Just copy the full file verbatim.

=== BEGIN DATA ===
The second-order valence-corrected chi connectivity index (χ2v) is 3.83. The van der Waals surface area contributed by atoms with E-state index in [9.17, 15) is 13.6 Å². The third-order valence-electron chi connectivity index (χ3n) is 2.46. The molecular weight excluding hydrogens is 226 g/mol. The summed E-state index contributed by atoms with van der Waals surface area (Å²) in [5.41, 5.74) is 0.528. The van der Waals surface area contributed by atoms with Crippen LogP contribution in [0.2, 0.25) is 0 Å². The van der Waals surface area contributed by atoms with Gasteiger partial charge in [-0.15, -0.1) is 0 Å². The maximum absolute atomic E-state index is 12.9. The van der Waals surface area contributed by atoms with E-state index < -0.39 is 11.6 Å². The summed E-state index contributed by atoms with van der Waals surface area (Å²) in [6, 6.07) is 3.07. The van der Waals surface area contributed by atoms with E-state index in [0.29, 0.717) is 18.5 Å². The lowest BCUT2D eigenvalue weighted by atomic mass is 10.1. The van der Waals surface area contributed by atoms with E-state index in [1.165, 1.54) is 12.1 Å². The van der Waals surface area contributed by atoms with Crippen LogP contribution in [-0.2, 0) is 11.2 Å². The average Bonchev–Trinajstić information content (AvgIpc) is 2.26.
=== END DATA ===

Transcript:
The second-order valence-corrected chi connectivity index (χ2v) is 3.83. The van der Waals surface area contributed by atoms with E-state index in [9.17, 15) is 13.6 Å². The third-order valence-electron chi connectivity index (χ3n) is 2.46. The molecular weight excluding hydrogens is 226 g/mol. The summed E-state index contributed by atoms with van der Waals surface area (Å²) in [5.41, 5.74) is 0.528. The van der Waals surface area contributed by atoms with Crippen LogP contribution in [0.2, 0.25) is 0 Å². The van der Waals surface area contributed by atoms with Gasteiger partial charge in [-0.15, -0.1) is 0 Å². The maximum absolute atomic E-state index is 12.9. The van der Waals surface area contributed by atoms with E-state index < -0.39 is 11.6 Å². The summed E-state index contributed by atoms with van der Waals surface area (Å²) in [6, 6.07) is 3.07. The van der Waals surface area contributed by atoms with E-state index in [0.29, 0.717) is 18.5 Å². The lowest BCUT2D eigenvalue weighted by atomic mass is 10.1. The van der Waals surface area contributed by atoms with E-state index in [1.165, 1.54) is 12.1 Å². The van der Waals surface area contributed by atoms with Crippen LogP contribution in [-0.2, 0) is 11.2 Å². The average Bonchev–Trinajstić information content (AvgIpc) is 2.26.